From the Little People, BIG DREAMS series , Vol. 98

Even for this series, a particularly cloying entry.

A sugary profile of the people’s princess.

Aptly timed, considering the recent British succession, this sanitized portrait of the late royal leaves out her various affairs and much else but does highlight her later advocacy for AIDS victim relief and minefield clearing, among other social causes. Even more than usual in her Little People, BIG DREAMS series, Sánchez Vegara really lays on the gooey prose—beginning with accounts of Diana’s birth as not the hoped-for son but still “such a breath of joy that she became the apple of her father’s eye” and her practice of bestowing hugs on her younger brother, Charles, that “were filled with the love that a kid needs to grow.” From there it was on to a school award for, according to the accompanying illustration, “Kindest Girl,” the royal wedding, subsequent bouts of bulimia (described in discomfiting detail) at the discovery that her husband’s “heart belonged to someone else,” and divorce. But “little Diana never regretted leaving the palace to follow her own path: the path of a true princess who—by opening herself up to others—became a queen in people’s hearts.” Mention of her death is relegated to a line in the afterword. (This book was reviewed digitally.)

Even for this series, a particularly cloying entry. (timeline, photos) (Picture-book biography. 6-8)

Pub Date: Sept. 5, 2023

ISBN: 9780711283077

Page Count: 32

Publisher: Frances Lincoln

Review Posted Online: June 8, 2023

Kirkus Reviews Issue: July 1, 2023


Blandly inspirational fare made to evoke equally shrink-wrapped responses.

An NBA star pays tribute to the influence of his grandfather.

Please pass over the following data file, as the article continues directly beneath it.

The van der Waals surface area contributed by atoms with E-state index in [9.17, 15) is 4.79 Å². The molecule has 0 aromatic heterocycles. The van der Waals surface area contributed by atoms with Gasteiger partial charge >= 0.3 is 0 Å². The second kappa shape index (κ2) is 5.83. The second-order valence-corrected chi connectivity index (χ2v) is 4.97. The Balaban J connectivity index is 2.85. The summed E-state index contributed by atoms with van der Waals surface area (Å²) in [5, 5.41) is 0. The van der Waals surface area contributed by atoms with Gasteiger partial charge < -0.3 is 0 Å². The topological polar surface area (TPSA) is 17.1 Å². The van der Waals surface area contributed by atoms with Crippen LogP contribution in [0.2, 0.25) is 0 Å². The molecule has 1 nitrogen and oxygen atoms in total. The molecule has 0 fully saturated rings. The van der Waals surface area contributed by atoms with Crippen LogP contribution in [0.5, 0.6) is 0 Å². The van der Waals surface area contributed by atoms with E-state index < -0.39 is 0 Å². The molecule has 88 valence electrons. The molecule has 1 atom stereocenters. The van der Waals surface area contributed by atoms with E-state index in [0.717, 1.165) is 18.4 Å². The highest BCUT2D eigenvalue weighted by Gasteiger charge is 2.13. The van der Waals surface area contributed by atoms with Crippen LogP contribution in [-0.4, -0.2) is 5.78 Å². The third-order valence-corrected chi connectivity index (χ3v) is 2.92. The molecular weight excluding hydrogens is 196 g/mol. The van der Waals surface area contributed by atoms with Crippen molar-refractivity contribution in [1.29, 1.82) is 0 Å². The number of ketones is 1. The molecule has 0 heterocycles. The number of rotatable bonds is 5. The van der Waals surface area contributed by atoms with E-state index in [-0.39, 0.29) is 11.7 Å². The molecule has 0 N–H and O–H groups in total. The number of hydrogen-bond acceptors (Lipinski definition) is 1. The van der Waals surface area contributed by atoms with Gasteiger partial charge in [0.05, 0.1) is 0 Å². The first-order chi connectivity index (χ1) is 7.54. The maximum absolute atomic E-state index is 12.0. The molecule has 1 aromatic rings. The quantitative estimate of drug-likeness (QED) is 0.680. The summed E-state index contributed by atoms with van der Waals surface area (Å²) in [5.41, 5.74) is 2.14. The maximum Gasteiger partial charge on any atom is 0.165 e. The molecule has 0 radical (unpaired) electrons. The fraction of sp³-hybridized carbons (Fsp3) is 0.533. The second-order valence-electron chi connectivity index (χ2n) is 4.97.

In the same vein as his Long Shot (2009), illustrated by Frank Morrison, this latest from Paul prioritizes values and character: “My granddad Papa Chilly had dreams that came true,” he writes, “so maybe if I listen and watch him, / mine will too.” So it is that the wide-eyed Black child in the simply drawn illustrations rises early to get to the playground hoops before anyone else, watches his elder working hard and respecting others, hears him cheering along with the rest of the family from the stands during games, and recalls in a prose afterword that his grandfather wasn’t one to lecture but taught by example. Paul mentions in both the text and the backmatter that Papa Chilly was the first African American to own a service station in North Carolina (his presumed dream) but not that he was killed in a robbery, which has the effect of keeping the overall tone positive and the instructional content one-dimensional. Figures in the pictures are mostly dark-skinned. (This book was reviewed digitally.)

Blandly inspirational fare made to evoke equally shrink-wrapped responses. (Picture book. 6-8)

Pub Date: Jan. 10, 2023

ISBN: 978-1-250-81003-8

Page Count: 32

Publisher: Roaring Brook Press

Review Posted Online: Sept. 27, 2022

Kirkus Reviews Issue: Oct. 15, 2022


A unique angle on a watershed moment in the civil rights era.

The New Orleans school child who famously broke the color line in 1960 while surrounded by federal marshals describes the early days of her experience from a 6-year-old’s perspective.

Bridges told her tale to younger children in 2009’s Ruby Bridges Goes to School, but here the sensibility is more personal, and the sometimes-shocking historical photos have been replaced by uplifting painted scenes. “I didn’t find out what being ‘the first’ really meant until the day I arrived at this new school,” she writes. Unfrightened by the crowd of “screaming white people” that greets her at the school’s door (she thinks it’s like Mardi Gras) but surprised to find herself the only child in her classroom, and even the entire building, she gradually realizes the significance of her act as (in Smith’s illustration) she compares a small personal photo to the all-White class photos posted on a bulletin board and sees the difference. As she reflects on her new understanding, symbolic scenes first depict other dark-skinned children marching into classes in her wake to friendly greetings from lighter-skinned classmates (“School is just school,” she sensibly concludes, “and kids are just kids”) and finally an image of the bright-eyed icon posed next to a soaring bridge of reconciliation. (This book was reviewed digitally.)

A unique angle on a watershed moment in the civil rights era. (author and illustrator notes, glossary) (Autobiographical picture book. 6-8)

Pub Date: Sept. 6, 2022

ISBN: 978-1-338-75388-2

Page Count: 48

Publisher: Orchard/Scholastic

Review Posted Online: June 21, 2022

Kirkus Reviews Issue: July 15, 2022

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